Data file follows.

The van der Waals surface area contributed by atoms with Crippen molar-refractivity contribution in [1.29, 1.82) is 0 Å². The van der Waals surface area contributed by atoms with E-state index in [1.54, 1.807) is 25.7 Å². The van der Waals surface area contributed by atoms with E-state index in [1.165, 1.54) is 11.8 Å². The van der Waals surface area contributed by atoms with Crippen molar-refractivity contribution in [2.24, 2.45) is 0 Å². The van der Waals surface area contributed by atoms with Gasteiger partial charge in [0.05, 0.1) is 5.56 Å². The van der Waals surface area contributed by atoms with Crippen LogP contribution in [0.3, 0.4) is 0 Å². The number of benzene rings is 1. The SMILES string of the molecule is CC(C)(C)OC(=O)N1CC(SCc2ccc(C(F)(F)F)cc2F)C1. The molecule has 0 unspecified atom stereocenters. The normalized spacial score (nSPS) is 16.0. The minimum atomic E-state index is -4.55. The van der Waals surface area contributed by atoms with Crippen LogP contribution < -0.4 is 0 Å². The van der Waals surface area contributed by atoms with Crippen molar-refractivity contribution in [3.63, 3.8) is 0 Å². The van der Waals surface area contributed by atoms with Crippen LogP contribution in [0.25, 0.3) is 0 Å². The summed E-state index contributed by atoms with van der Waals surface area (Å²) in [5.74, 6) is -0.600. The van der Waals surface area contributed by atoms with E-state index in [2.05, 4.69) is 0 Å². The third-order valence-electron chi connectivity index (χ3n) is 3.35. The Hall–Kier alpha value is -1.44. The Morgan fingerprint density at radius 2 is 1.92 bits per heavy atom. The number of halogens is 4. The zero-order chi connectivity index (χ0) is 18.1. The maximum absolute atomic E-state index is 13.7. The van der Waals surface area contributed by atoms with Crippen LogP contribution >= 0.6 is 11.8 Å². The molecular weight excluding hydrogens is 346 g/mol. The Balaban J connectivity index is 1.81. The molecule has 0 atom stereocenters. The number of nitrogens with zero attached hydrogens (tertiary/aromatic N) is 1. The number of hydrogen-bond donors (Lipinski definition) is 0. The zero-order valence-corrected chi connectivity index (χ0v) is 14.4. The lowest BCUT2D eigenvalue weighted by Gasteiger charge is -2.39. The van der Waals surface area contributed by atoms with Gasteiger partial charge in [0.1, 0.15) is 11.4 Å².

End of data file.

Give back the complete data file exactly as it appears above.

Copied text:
The van der Waals surface area contributed by atoms with Crippen molar-refractivity contribution in [1.29, 1.82) is 0 Å². The van der Waals surface area contributed by atoms with E-state index in [1.54, 1.807) is 25.7 Å². The van der Waals surface area contributed by atoms with E-state index in [1.165, 1.54) is 11.8 Å². The van der Waals surface area contributed by atoms with Crippen molar-refractivity contribution in [2.24, 2.45) is 0 Å². The van der Waals surface area contributed by atoms with Gasteiger partial charge in [0.05, 0.1) is 5.56 Å². The van der Waals surface area contributed by atoms with Crippen LogP contribution in [0.3, 0.4) is 0 Å². The number of benzene rings is 1. The SMILES string of the molecule is CC(C)(C)OC(=O)N1CC(SCc2ccc(C(F)(F)F)cc2F)C1. The molecule has 0 unspecified atom stereocenters. The normalized spacial score (nSPS) is 16.0. The minimum atomic E-state index is -4.55. The van der Waals surface area contributed by atoms with Crippen LogP contribution < -0.4 is 0 Å². The van der Waals surface area contributed by atoms with Crippen molar-refractivity contribution in [3.63, 3.8) is 0 Å². The van der Waals surface area contributed by atoms with Crippen LogP contribution in [0.25, 0.3) is 0 Å². The summed E-state index contributed by atoms with van der Waals surface area (Å²) in [5.74, 6) is -0.600. The van der Waals surface area contributed by atoms with E-state index in [2.05, 4.69) is 0 Å². The third-order valence-electron chi connectivity index (χ3n) is 3.35. The Hall–Kier alpha value is -1.44. The Morgan fingerprint density at radius 2 is 1.92 bits per heavy atom. The number of halogens is 4. The zero-order chi connectivity index (χ0) is 18.1. The maximum absolute atomic E-state index is 13.7. The van der Waals surface area contributed by atoms with Crippen LogP contribution >= 0.6 is 11.8 Å². The molecular weight excluding hydrogens is 346 g/mol. The Balaban J connectivity index is 1.81. The molecule has 0 atom stereocenters. The number of nitrogens with zero attached hydrogens (tertiary/aromatic N) is 1. The number of hydrogen-bond donors (Lipinski definition) is 0. The zero-order valence-corrected chi connectivity index (χ0v) is 14.4. The lowest BCUT2D eigenvalue weighted by Gasteiger charge is -2.39. The van der Waals surface area contributed by atoms with Gasteiger partial charge in [0.1, 0.15) is 11.4 Å².